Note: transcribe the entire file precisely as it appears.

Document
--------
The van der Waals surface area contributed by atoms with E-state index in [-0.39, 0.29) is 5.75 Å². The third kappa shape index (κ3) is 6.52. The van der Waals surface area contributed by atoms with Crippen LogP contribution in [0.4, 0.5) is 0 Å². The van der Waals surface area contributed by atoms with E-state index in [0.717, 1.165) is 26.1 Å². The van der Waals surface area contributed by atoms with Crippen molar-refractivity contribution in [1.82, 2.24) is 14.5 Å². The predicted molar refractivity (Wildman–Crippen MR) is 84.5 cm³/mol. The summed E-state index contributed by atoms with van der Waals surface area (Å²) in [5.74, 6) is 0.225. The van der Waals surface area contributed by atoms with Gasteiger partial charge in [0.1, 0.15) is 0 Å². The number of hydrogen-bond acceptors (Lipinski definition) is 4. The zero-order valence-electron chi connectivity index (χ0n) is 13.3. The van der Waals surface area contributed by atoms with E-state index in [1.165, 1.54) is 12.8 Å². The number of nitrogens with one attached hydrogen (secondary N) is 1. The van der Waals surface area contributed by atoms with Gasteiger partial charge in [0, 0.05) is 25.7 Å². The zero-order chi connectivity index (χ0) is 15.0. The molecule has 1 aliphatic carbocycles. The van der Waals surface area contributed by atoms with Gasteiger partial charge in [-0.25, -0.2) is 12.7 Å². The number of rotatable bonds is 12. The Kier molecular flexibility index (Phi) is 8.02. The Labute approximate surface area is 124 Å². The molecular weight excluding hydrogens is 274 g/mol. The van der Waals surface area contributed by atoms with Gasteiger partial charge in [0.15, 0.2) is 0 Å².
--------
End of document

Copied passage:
The van der Waals surface area contributed by atoms with E-state index in [-0.39, 0.29) is 5.75 Å². The third kappa shape index (κ3) is 6.52. The van der Waals surface area contributed by atoms with Crippen LogP contribution in [0.4, 0.5) is 0 Å². The van der Waals surface area contributed by atoms with E-state index in [0.717, 1.165) is 26.1 Å². The van der Waals surface area contributed by atoms with Crippen molar-refractivity contribution in [1.82, 2.24) is 14.5 Å². The predicted molar refractivity (Wildman–Crippen MR) is 84.5 cm³/mol. The summed E-state index contributed by atoms with van der Waals surface area (Å²) in [5.74, 6) is 0.225. The van der Waals surface area contributed by atoms with Gasteiger partial charge in [0.1, 0.15) is 0 Å². The number of hydrogen-bond acceptors (Lipinski definition) is 4. The zero-order valence-electron chi connectivity index (χ0n) is 13.3. The van der Waals surface area contributed by atoms with E-state index in [1.165, 1.54) is 12.8 Å². The number of nitrogens with one attached hydrogen (secondary N) is 1. The van der Waals surface area contributed by atoms with Gasteiger partial charge in [0, 0.05) is 25.7 Å². The zero-order chi connectivity index (χ0) is 15.0. The molecule has 1 aliphatic carbocycles. The van der Waals surface area contributed by atoms with Gasteiger partial charge in [-0.25, -0.2) is 12.7 Å². The number of rotatable bonds is 12. The Kier molecular flexibility index (Phi) is 8.02. The Labute approximate surface area is 124 Å². The molecular weight excluding hydrogens is 274 g/mol. The van der Waals surface area contributed by atoms with Gasteiger partial charge in [0.15, 0.2) is 0 Å².